Vasopressin decreases portal vein pressure and flow in the native liver during liver transplantation

Gebhard Wagener, Gina Gubitosa, John Renz, Milan Kinkhabwala, Tricia Brentjens, James V. Guarrera, Jean Emond, H. Thomas Lee, Donal Landry

Research output: Contribution to journalArticlepeer-review

47 Scopus citations


Vasodilation due to impaired vascular tone is common in liver failure. Vasoconstrictor drugs are almost always required during the anhepatic phase of a liver transplant to maintain blood pressure unless venovenous bypass is employed. Arginine-vasopressin can be used as a vasoconstrictor instead of or in addition to norepinephrine for this purpose, but the effect of vasopressin on the portal vein pressure and flow in this setting is unknown. Portal vein pressure, portal vein blood flow, hemodynamic variables, and plasma vasopressin levels were measured in 16 patients during liver transplantation after ligation of the hepatic artery before and after a vasopressin infusion of 3.8 ± 1.1 units/hour. Measurements were performed on the native liver prior to caval clamping. After vasopressin infusion, the portal vein pressure decreased significantly from 24.0 ± 6.5 to 21.5 ± 7.4 mm Hg [mean ± standard deviation (SD), P = 0.006]. The portal vein blood flow also decreased (from 1.01 ± 0.53 to 0.76 ± 0.53 L/minute, mean ± SD, P < 0.0001), as did the portal vein blood flow to cardiac output ratio (from 0.14 ± 0.06 to 0.10 ± 0.07, mean ± SD, P < 0.0001). In conclusion, vasopressin significantly decreased portal vein pressure and flow of the native liver without decreasing cardiac output or intestinal perfusion in patients undergoing liver transplantations.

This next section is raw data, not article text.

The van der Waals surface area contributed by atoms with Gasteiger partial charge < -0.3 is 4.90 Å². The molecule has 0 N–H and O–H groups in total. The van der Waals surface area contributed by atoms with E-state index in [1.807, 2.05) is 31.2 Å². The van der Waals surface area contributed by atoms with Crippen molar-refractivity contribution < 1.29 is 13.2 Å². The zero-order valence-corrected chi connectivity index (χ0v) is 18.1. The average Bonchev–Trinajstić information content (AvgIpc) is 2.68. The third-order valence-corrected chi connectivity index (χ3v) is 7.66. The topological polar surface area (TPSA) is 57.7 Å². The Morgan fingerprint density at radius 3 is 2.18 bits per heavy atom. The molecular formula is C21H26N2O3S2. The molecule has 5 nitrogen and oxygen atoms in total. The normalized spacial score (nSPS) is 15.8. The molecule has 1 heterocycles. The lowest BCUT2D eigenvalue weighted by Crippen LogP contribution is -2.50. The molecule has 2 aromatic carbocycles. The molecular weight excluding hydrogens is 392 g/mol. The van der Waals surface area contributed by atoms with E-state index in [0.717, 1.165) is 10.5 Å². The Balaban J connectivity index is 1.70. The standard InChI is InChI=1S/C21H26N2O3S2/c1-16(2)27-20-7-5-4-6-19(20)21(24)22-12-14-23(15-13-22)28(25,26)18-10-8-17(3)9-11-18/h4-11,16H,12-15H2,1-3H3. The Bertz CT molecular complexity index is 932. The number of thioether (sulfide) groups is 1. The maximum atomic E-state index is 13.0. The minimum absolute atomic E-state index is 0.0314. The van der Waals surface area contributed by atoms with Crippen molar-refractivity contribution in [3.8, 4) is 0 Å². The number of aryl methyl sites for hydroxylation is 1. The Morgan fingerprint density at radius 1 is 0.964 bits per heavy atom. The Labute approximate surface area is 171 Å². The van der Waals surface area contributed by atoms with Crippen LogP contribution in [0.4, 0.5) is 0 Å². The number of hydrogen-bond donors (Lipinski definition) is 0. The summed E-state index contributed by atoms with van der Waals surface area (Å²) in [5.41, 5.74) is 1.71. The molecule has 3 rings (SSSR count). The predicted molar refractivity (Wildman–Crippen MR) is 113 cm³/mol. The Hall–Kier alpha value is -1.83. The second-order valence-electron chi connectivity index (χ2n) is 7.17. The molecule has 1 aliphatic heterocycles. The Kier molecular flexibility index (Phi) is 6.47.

Original languageEnglish (US)
Pages (from-to)1664-1670
Number of pages7
JournalLiver Transplantation
Issue number11
StatePublished - 2008
Externally publishedYes

ASJC Scopus subject areas

  • Surgery
  • Hepatology
  • Transplantation


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